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Monday, November 12, 2012

Goldfinger

Release of Skyfall upon the 50th anniversary of the James Bond franchise reminds that sometime in 1965 -- probably on a Saturday afternoon -- my late friend Dan and I went to see a movie. At the time I didn't care much for movies because the ones I had seen were either sappy (Bambi) or scary (The Wizard of Oz). Also, like a lot of boys then and now, I was challenged to fix my attention onto anything for two entire hours. But we went anyway. It was the first movie that I saw without an adult.

To use a modern term, I was blown away by what I saw and heard: Goldfinger. It was exotic, it was exciting, and it was simply the coolest thing I had ever seen. Of course, as a ten year-old I didn't grasp all the innuendos, especially the subtle references to Pussy Galore's sexual preference. (The novel is much clearer that she was a lesbian character.) But even a boy whose testosterone levels are just beginning to rise can appreciate a shapely, naked, gold-painted female on a bed.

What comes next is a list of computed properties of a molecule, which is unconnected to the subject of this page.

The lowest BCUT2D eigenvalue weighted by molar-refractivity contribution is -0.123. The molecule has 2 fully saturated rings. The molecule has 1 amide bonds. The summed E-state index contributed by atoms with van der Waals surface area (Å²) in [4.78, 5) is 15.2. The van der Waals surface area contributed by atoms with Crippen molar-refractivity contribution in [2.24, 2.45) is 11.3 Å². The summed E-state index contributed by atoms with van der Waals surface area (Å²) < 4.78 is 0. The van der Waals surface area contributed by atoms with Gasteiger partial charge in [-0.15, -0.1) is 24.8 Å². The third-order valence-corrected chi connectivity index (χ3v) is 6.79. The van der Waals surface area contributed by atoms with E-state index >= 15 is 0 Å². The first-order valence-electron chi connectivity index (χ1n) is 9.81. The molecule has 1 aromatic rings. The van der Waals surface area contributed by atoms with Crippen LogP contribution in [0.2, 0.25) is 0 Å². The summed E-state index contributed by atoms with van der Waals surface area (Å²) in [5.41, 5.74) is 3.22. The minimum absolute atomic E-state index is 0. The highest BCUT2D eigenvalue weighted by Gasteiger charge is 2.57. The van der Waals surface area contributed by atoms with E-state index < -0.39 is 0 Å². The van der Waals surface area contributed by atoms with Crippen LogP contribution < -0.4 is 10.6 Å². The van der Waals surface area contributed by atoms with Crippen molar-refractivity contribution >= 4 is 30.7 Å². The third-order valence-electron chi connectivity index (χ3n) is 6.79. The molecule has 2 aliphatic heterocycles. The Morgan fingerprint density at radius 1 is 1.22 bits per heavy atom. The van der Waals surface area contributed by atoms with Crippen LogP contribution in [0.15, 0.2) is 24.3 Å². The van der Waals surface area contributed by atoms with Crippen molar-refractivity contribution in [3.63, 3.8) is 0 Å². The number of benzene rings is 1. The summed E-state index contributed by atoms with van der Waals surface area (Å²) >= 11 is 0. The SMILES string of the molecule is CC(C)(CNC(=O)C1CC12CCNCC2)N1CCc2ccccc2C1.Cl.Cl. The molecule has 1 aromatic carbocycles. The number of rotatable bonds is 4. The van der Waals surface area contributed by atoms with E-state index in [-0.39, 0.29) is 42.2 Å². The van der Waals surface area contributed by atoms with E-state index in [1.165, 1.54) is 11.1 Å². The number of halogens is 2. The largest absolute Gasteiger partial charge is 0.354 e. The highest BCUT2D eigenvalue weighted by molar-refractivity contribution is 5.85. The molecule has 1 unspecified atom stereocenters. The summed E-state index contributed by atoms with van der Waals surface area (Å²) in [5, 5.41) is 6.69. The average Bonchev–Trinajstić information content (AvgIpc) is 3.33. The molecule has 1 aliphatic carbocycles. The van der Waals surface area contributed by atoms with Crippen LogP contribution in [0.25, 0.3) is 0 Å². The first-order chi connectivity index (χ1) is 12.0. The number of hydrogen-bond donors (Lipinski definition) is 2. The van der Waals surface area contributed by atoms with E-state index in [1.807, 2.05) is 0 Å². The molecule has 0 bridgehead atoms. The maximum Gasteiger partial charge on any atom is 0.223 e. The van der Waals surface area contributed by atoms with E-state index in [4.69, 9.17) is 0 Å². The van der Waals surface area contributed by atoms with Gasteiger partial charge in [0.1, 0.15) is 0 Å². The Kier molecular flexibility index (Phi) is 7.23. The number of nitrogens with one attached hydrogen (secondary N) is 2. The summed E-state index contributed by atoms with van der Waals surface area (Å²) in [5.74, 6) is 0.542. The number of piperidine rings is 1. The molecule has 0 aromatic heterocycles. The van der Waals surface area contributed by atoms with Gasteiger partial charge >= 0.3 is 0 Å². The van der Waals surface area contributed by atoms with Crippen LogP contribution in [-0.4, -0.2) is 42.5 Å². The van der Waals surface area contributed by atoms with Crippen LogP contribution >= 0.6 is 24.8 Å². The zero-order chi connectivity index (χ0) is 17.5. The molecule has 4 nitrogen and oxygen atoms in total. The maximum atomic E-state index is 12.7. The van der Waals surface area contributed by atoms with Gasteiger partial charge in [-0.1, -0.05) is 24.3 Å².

The messages went beyond sex, however. From the outset, the Bond franchise was forward-looking. Bond was global without losing his national identity; that's how the world is today. Bond was high-tech without losing interest in traditional pleasures; that's how the world is today. Fabulously wealthy people aren't satisfied with the money they have, so they cook up unfair or illegal schemes to increase their wealth. Only 15 years later, the Hunt brothers tried to corner the silver market: life imitating art.

I don't know how many times I've seen Goldfinger -- enough to have memorized the script. Happily I've realized a few elements of it. I played with lasers in university. I have a coin collection that includes some gold. I've driven in the Swiss mountains.

No Aston Martin DB5 or Dom PĂ©rignon '53 yet, but there's always next year.